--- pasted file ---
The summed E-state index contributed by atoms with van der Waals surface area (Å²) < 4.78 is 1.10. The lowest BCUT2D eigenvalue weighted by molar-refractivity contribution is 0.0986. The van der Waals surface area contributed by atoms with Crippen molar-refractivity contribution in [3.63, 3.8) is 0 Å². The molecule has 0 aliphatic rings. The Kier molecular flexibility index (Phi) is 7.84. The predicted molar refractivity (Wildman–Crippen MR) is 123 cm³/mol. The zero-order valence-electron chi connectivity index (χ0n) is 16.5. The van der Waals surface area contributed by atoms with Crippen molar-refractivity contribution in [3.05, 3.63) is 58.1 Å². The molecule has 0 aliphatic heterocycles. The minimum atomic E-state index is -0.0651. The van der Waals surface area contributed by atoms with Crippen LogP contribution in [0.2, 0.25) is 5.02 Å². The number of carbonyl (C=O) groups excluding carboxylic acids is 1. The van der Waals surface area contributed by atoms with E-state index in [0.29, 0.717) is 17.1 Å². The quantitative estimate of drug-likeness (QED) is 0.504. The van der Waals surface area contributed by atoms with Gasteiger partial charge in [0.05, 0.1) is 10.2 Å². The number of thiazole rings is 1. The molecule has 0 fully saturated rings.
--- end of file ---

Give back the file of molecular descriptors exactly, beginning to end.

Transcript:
The summed E-state index contributed by atoms with van der Waals surface area (Å²) < 4.78 is 1.10. The lowest BCUT2D eigenvalue weighted by molar-refractivity contribution is 0.0986. The van der Waals surface area contributed by atoms with Crippen molar-refractivity contribution in [3.63, 3.8) is 0 Å². The molecule has 0 aliphatic rings. The Kier molecular flexibility index (Phi) is 7.84. The predicted molar refractivity (Wildman–Crippen MR) is 123 cm³/mol. The zero-order valence-electron chi connectivity index (χ0n) is 16.5. The van der Waals surface area contributed by atoms with Crippen molar-refractivity contribution in [3.05, 3.63) is 58.1 Å². The molecule has 0 aliphatic heterocycles. The minimum atomic E-state index is -0.0651. The van der Waals surface area contributed by atoms with Crippen LogP contribution in [0.2, 0.25) is 5.02 Å². The number of carbonyl (C=O) groups excluding carboxylic acids is 1. The van der Waals surface area contributed by atoms with E-state index in [0.29, 0.717) is 17.1 Å². The quantitative estimate of drug-likeness (QED) is 0.504. The van der Waals surface area contributed by atoms with Gasteiger partial charge in [0.05, 0.1) is 10.2 Å². The number of thiazole rings is 1. The molecule has 0 fully saturated rings.